The vet’s office: Retraining a pet’s immune system with allergy-specific therapy
By Dr. Elizabeth Knabe, DVM
Wildwood Animal Hospital and Clinic LLC
Many dogs and cats are identified as being allergic to something in their environment. The likely culprits are pollen, molds, and dust mites. These are present in varying quantities throughout the year, and pets will have differing levels of reaction to them.
Common treatments for allergies include bathing with medicated shampoos and giving oral medications such as antihistamines, fatty acids, and drugs to control inflammation. These help manage symptoms and reduce the itching. Another way to treat allergies is to retrain the pet’s own immune system so that it does not overreact to the allergens in the first place.
The process of allergy-specific therapy starts by identifying what your pet is allergic to either by a blood test or skin testing. A laboratory then makes up a solution containing small amounts of the allergens, which may be either injected beneath the skin or given as drops in the mouth just under the tongue. Either way, giving the very small amounts of allergens will eventually train the immune system to develop a tolerance to the substances. Some pets will see some improvements within one to three months, but others may take up to a year.
If injections are chosen, the client must become comfortable with giving them. Commonly, a veterinary technician will teach the client how to do it. The advantage of injections is that once the initial series of doses is done, the average frequency drops to once or twice a month. Oral allergy drops are less intimidating, but for effectiveness they need to be continued twice a day indefinitely.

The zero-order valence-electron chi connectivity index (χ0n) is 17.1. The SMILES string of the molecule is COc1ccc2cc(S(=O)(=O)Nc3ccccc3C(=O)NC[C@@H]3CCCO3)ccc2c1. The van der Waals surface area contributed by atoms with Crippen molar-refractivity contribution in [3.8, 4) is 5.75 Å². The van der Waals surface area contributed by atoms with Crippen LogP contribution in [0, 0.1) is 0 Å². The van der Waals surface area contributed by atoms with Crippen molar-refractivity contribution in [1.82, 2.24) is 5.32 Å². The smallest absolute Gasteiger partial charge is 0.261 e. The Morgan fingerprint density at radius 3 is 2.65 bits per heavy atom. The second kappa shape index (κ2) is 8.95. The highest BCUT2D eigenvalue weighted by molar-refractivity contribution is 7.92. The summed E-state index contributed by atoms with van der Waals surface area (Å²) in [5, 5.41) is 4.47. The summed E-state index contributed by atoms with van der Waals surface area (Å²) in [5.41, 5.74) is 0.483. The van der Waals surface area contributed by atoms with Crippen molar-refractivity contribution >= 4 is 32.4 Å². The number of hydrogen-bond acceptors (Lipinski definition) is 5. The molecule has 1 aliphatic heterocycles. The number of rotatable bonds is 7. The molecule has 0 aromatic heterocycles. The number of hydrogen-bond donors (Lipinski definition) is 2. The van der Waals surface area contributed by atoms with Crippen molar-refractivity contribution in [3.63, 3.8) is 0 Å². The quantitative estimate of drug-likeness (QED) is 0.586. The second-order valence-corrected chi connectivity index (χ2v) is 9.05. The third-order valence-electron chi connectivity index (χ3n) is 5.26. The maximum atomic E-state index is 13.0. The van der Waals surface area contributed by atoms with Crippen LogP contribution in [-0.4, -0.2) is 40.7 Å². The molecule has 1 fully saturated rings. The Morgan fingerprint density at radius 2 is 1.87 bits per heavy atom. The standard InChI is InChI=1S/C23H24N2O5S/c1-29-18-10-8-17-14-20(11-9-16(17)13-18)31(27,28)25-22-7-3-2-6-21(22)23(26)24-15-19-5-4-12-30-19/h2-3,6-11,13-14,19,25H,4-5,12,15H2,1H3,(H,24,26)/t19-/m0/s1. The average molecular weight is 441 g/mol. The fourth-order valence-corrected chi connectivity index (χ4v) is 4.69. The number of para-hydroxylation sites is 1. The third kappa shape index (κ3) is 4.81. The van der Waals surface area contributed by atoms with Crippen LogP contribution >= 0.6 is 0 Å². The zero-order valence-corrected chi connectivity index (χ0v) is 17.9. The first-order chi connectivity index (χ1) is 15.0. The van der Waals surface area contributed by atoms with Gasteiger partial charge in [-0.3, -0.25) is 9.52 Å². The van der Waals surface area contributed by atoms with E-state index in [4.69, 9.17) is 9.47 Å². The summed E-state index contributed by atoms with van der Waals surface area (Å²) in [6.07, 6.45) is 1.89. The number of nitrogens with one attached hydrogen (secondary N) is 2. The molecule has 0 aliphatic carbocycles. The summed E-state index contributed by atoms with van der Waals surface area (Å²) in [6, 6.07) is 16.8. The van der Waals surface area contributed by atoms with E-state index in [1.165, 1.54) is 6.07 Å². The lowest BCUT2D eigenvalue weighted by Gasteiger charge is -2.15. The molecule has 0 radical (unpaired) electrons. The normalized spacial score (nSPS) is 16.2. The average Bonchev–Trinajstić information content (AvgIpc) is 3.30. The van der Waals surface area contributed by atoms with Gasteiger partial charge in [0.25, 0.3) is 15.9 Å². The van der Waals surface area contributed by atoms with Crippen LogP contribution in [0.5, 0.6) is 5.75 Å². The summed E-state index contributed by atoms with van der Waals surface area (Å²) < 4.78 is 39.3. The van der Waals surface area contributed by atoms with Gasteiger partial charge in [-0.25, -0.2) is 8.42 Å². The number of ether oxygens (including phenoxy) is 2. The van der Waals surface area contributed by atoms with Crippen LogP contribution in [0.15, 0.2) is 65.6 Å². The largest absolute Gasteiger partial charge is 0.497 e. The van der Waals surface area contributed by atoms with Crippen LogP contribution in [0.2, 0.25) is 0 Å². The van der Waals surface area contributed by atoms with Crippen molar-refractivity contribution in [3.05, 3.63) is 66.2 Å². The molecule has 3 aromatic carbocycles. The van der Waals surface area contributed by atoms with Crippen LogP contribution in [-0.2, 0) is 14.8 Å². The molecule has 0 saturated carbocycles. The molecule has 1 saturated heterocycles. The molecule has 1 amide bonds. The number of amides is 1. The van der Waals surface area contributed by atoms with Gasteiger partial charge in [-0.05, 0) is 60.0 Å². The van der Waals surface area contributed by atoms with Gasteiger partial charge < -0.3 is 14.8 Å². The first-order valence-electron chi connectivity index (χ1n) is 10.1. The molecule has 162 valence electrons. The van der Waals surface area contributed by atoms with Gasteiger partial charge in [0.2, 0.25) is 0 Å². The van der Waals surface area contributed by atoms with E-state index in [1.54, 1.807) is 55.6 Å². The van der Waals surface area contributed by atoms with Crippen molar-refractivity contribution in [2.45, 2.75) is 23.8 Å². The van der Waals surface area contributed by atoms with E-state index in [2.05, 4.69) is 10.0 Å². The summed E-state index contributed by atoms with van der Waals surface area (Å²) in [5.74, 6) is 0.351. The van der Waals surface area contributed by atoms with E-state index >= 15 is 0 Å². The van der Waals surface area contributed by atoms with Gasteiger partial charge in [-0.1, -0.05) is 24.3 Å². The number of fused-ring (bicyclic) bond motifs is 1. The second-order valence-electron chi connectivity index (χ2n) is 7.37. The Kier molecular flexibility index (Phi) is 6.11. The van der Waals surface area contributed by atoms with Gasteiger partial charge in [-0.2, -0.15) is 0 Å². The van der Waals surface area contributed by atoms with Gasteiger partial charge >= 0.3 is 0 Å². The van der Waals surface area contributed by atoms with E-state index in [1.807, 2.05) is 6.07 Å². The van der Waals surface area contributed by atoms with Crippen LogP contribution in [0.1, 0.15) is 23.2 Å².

Allergy-specific therapy does not work the same way for every pet. It gives good-to-excellent results in about 60 percent of cases on average. If a pet receiving treatments is not improving, sometimes it is due to the presence of secondary infections — bacteria or yeast for example — that need to be treated. Other cases need adjustments of the solution contents and/or frequency and amounts that are given. Some pets get better responses from injections, and others may improve when the oral drops are given. Often pets will still require some therapies besides the allergy solutions, but the goal is to reduce reliance on drugs, such as steroids, that suppress the immune system.
Reactions with allergy-specific therapies are rare but can include itching, which tends to be mild and self-limiting. Overall, it is one of the most effective long-term treatments for allergy signs. Your veterinarian and staff can discuss this therapy with you the next time your pet experiences signs of allergies.
Wildwood Animal Hospital and Clinic LLC is located at 210 Airpark Road in Marshfield and online at wildwoodanimalhospital.net.